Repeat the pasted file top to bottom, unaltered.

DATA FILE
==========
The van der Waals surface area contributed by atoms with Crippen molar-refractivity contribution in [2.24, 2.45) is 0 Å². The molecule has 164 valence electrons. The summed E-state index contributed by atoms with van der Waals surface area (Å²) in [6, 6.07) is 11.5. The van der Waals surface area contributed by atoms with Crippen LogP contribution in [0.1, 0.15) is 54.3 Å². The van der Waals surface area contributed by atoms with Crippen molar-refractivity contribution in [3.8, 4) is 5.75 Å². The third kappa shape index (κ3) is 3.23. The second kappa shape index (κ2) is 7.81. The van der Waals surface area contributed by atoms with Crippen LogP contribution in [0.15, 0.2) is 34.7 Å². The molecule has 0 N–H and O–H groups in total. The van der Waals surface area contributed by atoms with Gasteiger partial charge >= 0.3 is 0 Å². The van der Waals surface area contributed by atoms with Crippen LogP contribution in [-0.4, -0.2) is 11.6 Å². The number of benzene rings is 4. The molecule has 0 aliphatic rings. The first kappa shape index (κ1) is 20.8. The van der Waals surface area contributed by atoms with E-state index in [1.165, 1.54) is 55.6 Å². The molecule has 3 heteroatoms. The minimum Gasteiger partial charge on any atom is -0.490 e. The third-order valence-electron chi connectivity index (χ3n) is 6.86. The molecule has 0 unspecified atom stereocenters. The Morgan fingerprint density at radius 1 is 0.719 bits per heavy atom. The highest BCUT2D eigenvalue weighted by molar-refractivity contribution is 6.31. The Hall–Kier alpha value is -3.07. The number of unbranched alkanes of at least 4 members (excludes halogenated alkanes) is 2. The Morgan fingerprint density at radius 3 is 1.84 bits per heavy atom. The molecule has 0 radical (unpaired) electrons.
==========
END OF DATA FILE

The van der Waals surface area contributed by atoms with Crippen molar-refractivity contribution in [2.24, 2.45) is 0 Å². The molecule has 164 valence electrons. The summed E-state index contributed by atoms with van der Waals surface area (Å²) in [6, 6.07) is 11.5. The van der Waals surface area contributed by atoms with Crippen LogP contribution in [0.1, 0.15) is 54.3 Å². The van der Waals surface area contributed by atoms with Crippen molar-refractivity contribution in [3.8, 4) is 5.75 Å². The third kappa shape index (κ3) is 3.23. The second kappa shape index (κ2) is 7.81. The van der Waals surface area contributed by atoms with Crippen LogP contribution in [0.15, 0.2) is 34.7 Å². The molecule has 0 N–H and O–H groups in total. The van der Waals surface area contributed by atoms with Gasteiger partial charge >= 0.3 is 0 Å². The van der Waals surface area contributed by atoms with Crippen LogP contribution in [-0.4, -0.2) is 11.6 Å². The number of benzene rings is 4. The molecule has 0 aliphatic rings. The first kappa shape index (κ1) is 20.8. The van der Waals surface area contributed by atoms with E-state index in [1.165, 1.54) is 55.6 Å². The molecule has 3 heteroatoms. The minimum Gasteiger partial charge on any atom is -0.490 e. The third-order valence-electron chi connectivity index (χ3n) is 6.86. The molecule has 0 unspecified atom stereocenters. The Morgan fingerprint density at radius 1 is 0.719 bits per heavy atom. The highest BCUT2D eigenvalue weighted by molar-refractivity contribution is 6.31. The Hall–Kier alpha value is -3.07. The number of unbranched alkanes of at least 4 members (excludes halogenated alkanes) is 2. The Morgan fingerprint density at radius 3 is 1.84 bits per heavy atom. The molecule has 0 radical (unpaired) electrons.